The Baltic Dry Index rose shaprly from 662, which was a 52 week low, to 774. This is only a one month high and the declining trend in shipping rates for the last 3 years is fully intact. The Harpex Shipping Index fell yet again, down 4 from 390 to 386, and is now only 11 above its February 52 week low.

Finally, the JoC ECRI industrial commodities index was essentially steady at 124.65 only up .01 from last week. It is still down YoY. This number has improved sharply over the last month.

The sharp bifurcation in the numbers continued. Housing sales, prices, and mortgage refinancing are all positive at this point. Consumers are yet again holding up like champions. Money supply remains strongly positive. It looks like Oil and gasoline prices may have temporarily peaked. Remember the Euro crisis? The TED spread and LIBOR say it is back to simmering on the back burner.

At the same time manufacturing and employment indicators continue to falter, as measured by increasing first time jobless claims and a stalled temporary staffing index (although treasury deposits have turned quite positive again). Gasoline usage is negative again. Rail traffic looks poor, with no YoY growth and 12 of 20 carload groups negative. Shipping rates remain poor.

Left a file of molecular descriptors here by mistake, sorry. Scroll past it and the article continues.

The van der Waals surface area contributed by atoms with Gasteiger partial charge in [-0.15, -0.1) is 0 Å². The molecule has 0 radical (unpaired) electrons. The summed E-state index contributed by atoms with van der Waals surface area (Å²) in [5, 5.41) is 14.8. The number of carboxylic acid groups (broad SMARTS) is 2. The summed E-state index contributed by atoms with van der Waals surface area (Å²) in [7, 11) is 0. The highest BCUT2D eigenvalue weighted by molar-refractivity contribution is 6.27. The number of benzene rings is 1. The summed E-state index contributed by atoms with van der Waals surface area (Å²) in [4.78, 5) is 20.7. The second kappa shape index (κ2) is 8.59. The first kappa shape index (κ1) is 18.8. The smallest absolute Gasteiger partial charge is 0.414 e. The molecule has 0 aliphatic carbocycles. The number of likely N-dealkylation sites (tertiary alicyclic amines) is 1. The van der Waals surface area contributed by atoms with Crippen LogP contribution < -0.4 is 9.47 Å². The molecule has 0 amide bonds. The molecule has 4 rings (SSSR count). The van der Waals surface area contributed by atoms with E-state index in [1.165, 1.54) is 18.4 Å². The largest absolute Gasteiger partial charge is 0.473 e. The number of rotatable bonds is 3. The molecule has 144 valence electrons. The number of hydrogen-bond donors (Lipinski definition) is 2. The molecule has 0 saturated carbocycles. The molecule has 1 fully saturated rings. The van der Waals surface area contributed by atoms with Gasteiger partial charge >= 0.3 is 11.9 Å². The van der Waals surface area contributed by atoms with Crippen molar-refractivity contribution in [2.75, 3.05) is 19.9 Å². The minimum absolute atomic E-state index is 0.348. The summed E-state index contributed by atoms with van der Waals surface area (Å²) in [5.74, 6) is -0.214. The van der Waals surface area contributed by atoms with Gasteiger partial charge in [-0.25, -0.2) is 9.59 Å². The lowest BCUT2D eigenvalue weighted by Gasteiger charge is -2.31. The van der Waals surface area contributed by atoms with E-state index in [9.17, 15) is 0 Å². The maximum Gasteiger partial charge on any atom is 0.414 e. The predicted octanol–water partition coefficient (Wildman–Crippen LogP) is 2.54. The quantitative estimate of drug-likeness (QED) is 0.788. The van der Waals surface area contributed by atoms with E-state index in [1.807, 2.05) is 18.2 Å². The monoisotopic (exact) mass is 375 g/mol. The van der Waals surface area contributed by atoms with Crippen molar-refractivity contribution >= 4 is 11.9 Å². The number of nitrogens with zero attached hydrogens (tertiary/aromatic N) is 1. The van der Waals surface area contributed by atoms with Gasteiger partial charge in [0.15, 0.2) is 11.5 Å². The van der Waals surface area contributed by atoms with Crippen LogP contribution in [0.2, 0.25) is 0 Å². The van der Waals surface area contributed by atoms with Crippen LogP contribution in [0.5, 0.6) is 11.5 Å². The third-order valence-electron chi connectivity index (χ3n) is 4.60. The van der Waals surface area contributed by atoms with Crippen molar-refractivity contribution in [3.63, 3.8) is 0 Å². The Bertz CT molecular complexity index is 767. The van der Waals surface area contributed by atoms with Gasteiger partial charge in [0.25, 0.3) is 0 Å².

So long as housing, cars, and consumer spending hold up I remain very cautiously optimistic. At the same time it is apparent that the global slowdown or contraction is dragging down US manufacturing, and that plus the Oil choke collar have begun to affect employment. As usual, I will continue to focus on gasoline prices and the consumer.

Have a good weekend.